Then, two weeks into the pandemic closures, I received an email with a daily prayer from the Missionary Oblates which contained the following:  “…PRAYER is not canceled, FAITH is not canceled, and HOPE is not canceled.”  This statement was a game-changer for me.  It helped me focus on what I could do, when isolated at home.  I continued my daily prayers and readings, my Lenten readings, daily rosary, and a weekly Stations of the Cross at home with increased commitment.  I was able to maintain a quiet, peaceful space to focus on Lenten preparations in anticipation of Holy Week and Easter Sunday.  For the first time in my life, I felt my experience of Lent and Holy Week was aligned with the Blessed Mother and the apostles and disciples.  Just like I have to live with the uncertainty of when and how the pandemic will end, I feel solidarity with the Blessed Mother and the apostles and disciples who did not know what would happen after Jesus suffered and died on what we now call Good Friday.  They remained faithful and prayed through the uncertainty of those dark and difficult days and received the greatest blessing of the resurrected Christ.  Their example allowed me to continue my Lenten preparations, even amid the uncertainty of the world around me.

I am with you always, to the very end of the age.

Focus on His truth, Matthew 28:20

I will always remember this experience with gratitude and peace in my heart.  In previous years, I would rush to make sure I was on time for Stations of the Cross and the Good Friday service, participating in RCIA retreats, and meeting with family and friends.  While a beautiful and spiritual experience, I did not get to experience quiet and peace on this most solemn day.  I spent Good Friday last year in quiet prayer and contemplation.  I listened to Bishop Robert Barron and his beautiful talk on Jesus’ last seven words on the cross.  I conducted a private Stations of the Cross.  I watched Pope Francis conduct the Good Friday service from the Vatican, and also watched a special prayer service reverencing the Crown of Thorns from Notre Dame Cathedral in Paris (with memories of the fire that almost took that building from us on April 15, 2019).  Mostly, I focused on the ultimate sacrifice that Jesus made for all us, including me, over 2,000 years ago, and the gift of mercy that he gave to us all that still resonates through the years to the present day.  I felt closer to God in the silence and contemplation in a way that I had not experienced before.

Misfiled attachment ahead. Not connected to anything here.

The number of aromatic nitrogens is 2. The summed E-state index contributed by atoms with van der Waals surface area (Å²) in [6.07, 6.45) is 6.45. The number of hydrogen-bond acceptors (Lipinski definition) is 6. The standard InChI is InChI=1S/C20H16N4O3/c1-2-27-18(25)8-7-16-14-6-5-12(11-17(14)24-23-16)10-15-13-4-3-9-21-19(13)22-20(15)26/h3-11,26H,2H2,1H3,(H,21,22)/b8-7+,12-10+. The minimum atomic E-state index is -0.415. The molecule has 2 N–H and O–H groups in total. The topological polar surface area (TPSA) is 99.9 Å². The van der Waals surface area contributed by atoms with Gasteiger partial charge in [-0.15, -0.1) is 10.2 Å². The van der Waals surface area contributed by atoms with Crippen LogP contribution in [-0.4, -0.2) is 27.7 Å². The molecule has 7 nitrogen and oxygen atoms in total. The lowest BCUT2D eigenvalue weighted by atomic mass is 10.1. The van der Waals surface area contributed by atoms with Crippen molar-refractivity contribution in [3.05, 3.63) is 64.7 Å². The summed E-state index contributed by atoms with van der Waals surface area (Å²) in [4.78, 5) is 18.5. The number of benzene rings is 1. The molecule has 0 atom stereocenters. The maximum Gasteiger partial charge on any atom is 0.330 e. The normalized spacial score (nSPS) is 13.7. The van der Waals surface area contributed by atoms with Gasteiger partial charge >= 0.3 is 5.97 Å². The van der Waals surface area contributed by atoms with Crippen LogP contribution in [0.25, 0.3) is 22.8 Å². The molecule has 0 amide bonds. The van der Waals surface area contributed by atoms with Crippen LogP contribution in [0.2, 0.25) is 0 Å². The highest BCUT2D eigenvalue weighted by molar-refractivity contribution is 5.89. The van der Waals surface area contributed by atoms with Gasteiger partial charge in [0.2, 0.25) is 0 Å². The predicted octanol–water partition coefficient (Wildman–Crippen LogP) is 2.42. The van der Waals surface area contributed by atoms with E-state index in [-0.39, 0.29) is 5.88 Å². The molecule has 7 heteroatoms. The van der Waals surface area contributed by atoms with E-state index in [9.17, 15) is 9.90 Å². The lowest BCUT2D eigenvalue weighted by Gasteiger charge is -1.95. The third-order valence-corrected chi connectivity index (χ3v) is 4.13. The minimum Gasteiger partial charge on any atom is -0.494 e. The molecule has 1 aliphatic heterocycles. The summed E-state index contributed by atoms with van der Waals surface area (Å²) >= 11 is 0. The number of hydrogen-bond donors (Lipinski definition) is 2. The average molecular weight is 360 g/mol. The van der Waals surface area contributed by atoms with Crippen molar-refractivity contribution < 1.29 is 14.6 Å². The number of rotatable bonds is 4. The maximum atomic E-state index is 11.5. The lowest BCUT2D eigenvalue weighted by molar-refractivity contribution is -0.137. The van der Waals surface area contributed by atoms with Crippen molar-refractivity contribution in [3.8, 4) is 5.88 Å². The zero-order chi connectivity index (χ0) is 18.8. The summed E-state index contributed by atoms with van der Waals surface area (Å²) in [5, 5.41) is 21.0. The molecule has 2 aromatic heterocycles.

This Lent, I pray that the quiet and contemplation of Good Friday 2020 will fill my heart and soul as I prepare for Easter.  I have identified several resources to assist me in these preparations, including many of the resources listed here.   Mostly, I plan to leave room for quiet prayer and reflection to focus and prepare for the great miracle of the Easter Resurrection.  While I still do not know when or how the coronavirus pandemic will end and what our new “normal’ may look like, I know deep in my soul that Jesus died for all of us, that He has risen from the dead, and that He is with us always, until the end of the age.  This reality fills my heart with joy, and peace, and love.